Having knowledgeable staff, eager to help is another key to increasing your site fee. Events should be one of your main focus areas if you are to succeed in the industry, so having skilled and educated staff will help immensely. When potential clients are reaching out to your business, they will be captivated by the information presented on the initial calls, emails, and meetings, and will be more willing to drop a few extra bucks for your site.
If you put a little extra care and attention into your venue, you will ensure successful bookings at the rate you’d like to get.
4 of 4
Option B: Having an alternative for expensive wine
When couples determine what site to ultimately select for their wedding, there is almost always a financial component that is part of this decision. Regardless of the method or tools they use, couples have a working budget that factors into the equation for a variety of costs. Once they get further into the process, they begin to see significant cost drivers and then start to question if a particular site is right for them.
Any reception at a commercial location has a number of what could be considered “fixed costs.” These include the actual site fee, and for weddings at wineries, the cost of the wine. While clients can reasonably modify their spending as it relates to other aspects of the reception, the price of the wine is the price of the wine, less any possible wine club discount that may be offered.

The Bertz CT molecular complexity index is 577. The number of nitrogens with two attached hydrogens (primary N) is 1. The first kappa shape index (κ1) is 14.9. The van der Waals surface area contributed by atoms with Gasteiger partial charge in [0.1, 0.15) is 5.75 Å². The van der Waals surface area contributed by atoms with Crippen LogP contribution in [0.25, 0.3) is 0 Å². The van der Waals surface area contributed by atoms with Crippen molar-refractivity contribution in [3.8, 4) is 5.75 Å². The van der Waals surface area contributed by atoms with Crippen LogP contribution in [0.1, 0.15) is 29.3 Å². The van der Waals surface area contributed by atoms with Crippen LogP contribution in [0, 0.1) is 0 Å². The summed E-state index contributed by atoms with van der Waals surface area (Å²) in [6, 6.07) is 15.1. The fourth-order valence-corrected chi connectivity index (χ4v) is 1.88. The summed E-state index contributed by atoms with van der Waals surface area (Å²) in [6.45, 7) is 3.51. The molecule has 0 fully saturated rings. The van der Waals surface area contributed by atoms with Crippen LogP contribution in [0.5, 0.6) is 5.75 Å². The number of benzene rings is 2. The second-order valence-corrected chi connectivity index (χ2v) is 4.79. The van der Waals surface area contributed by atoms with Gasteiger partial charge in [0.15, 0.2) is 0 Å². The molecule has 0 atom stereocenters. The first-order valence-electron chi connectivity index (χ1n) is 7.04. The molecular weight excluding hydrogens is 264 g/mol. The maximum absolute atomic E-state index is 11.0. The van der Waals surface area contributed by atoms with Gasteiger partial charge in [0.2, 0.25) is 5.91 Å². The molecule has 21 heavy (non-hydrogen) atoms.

A winery would, of course, prefer to sell its higher-priced wines, but it is not a horrible idea to have a couple of other resources available to help bridge the gap in some instances.
For example, one way to help couples find a solution to their budget restrictions is to offer a supply of “out of vintage” wines. The availability of these wines can help a client make the overall cost of the site work for them. Although discounted, a winery’s bottom line benefits as the pricing would still be above the friends and family pricing we see at certain times of the year for these kinds of wines.
Another way to help clients looking to save on wine is to offer a second label that is priced lower and can help the winery find a use for wine that otherwise might not have been marketed.
While both of these options may not be your Option A, they are solid Option B’s, which help you and the client to find common ground and a way to host their event at your location without having to resort to a discounting of your site fee.
milestone helps sites maximize event capacity for greater event-related revenue
“Engagement season” is a REAL THING
25% of the years event bookings occur in January & February
If you aren’t already close to capacity for the year, you may need some help.
Venue management newsletter
Share with your team
Enter the emails of any team members that you would like to be included in our Monthly Newsletter distribution.